In a decision which will likely clarify the "Sophisticated User" defense in products liability cases, the California Court of Appeal, Fifth District, ruled in Buckner v. Milwaukee Electric Tool Corporation (2013) WL6709458 ("Buckner") that, in order to establish the sophisticated user defense, a manufacturer must demonstrate that the user of the product knew what the risks of use were, including the degree of danger involved (i.e., the severity of the potential injury), and how to use the product to reduce or avoid the risks to the extent that information is known to the manufacturer. The Buckner decision provides some clarification with respect to the California Supreme Court's decision in Johnson v. American Standard, Inc. (2008) 43 Cal.4th 556 ("Johnson").
As many are aware, in 2008, by way of its holding in the Johnson case, the California Supreme Court recognized the sophisticated user defense to a cause of action for failure to warn in a products liability case. In Johnson, the plaintiff, a trained and certified heating, ventilation and air conditioning technician, alleged the defendant, manufacturer of air conditioning equipment, was negligent and strictly liable for injuries he sustained because the defendant manufacturer failed to warn the plaintiff that brazing the refrigerant lines to repair the air conditioning equipment would create phosgene gas, the utilization of which could result in potentially fatal lung disease. Following the grant of Summary Judgment in favor of the defendant manufacturer, the California Supreme Court held that, under the sophisticated user defense, sophisticated users need not be warned of the dangers they are already aware or should be aware because the sophisticated user is charged with knowing the dangers in using the particular product and the failure to warn about those dangers is not the legal cause of any harm that the product may cause.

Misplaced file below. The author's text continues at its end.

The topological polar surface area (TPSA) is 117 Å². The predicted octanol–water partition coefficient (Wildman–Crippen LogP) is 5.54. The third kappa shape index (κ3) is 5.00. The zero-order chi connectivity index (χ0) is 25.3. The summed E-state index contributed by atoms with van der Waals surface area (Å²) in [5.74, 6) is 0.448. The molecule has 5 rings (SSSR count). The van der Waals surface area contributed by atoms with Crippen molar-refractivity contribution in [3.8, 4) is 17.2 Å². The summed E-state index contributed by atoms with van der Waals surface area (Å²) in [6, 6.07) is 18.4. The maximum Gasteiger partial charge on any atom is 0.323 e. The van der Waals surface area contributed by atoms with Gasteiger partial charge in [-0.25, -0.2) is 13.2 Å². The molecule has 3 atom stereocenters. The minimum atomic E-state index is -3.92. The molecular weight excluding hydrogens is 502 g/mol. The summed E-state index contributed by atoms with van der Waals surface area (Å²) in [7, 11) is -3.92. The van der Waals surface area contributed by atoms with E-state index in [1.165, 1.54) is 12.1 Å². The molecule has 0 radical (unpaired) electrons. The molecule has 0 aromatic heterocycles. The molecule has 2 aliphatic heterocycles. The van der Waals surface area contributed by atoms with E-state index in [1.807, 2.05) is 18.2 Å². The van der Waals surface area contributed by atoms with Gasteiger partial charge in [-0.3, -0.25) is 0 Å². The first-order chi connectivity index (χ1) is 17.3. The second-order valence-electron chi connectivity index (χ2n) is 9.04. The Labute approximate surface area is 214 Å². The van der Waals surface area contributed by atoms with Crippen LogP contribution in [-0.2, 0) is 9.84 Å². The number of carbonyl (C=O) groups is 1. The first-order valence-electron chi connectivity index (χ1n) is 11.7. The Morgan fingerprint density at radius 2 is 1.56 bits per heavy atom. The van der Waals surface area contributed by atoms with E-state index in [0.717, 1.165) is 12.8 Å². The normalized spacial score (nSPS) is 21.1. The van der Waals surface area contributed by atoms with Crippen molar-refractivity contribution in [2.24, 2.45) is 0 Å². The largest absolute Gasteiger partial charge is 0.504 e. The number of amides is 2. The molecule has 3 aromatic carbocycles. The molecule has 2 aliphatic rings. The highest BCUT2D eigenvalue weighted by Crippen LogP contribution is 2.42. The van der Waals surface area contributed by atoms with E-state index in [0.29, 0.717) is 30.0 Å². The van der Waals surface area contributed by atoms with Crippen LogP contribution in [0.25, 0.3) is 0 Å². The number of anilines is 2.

California cases, however, have not specifically defined the danger that needs to be generally known in the trade, professional or other group for members of that group to be considered sophisticated users who require no
warning of the danger. That question has been answered, at least in part, in the Buckner case.
In Buckner, the plaintiff was employed by the Central California Tristeza Eradication Agency to do maintenance work. On October 7, 2009, he was using a power drill to drill a hole in a piece of angle iron when the drill bit bound and counter rotated, twisting his arm and causing serious injuries. The drill was manufactured by Milwaukee Electric Tool Corporation some 17 years earlier. The plaintiff's theory at trial was that the drill could not be used safely without a side handle, also known as an anti-torque bar. The plaintiff also contended that the drill was negligently and defectively designed because it did not include an interlock device that would prevent the drill from being used when the side handle was not attached. The drill originally did come with a side handle, which could be installed on either side of the drill for left or right handed use, however the operating manual and the side handle were not provided to the plaintiff.
In its verdict, the Trial Court jury found the drill was not negligently or defectively designed. However, the jury did not determine whether there was a failure to warn or inadequate warning, because it resolved the failure to warn issue by finding the plaintiff was a sophisticated user. The Trial Court, finding that there was insufficient evidence that the dangers complained of by plaintiff were common knowledge to maintenance workers, ordered a new trial on the sophisticated user defense.
Milwaukee Electric Tool Corporation appealed the Trial Court's order for a new trial and the Trial Court's pre-trial denial of that defendant's Motion for Summary Judgment which was based upon the sophisticated user defense. The Court of Appeal affirmed the rulings of the Trial Court. In that regard, the Court of Appeal held that, in order to establish the sophisticated user defense, the defendant must identify the relevant risk, show that any sophisticated users are already aware of the risk, and demonstrate the plaintiff to be a member of the group of sophisticated users. In that regard, the Court of Appeal ruled the scope of knowledge of the sophisticated user must parallel the scope of the warning that would otherwise have been required and that did not occur in this case.
The Buckner decision will certainly have an impact on the sophisticated user defense and in particular for users such as maintenance personnel.
About the Authors: Edward F. Morrison, Jr. is the founding partner and Larry A. Schwartz is Of Counsel to The Morrison Law Group, a professional corporation. Their biographies can be viewed at www.morrisonlawgroup.com.
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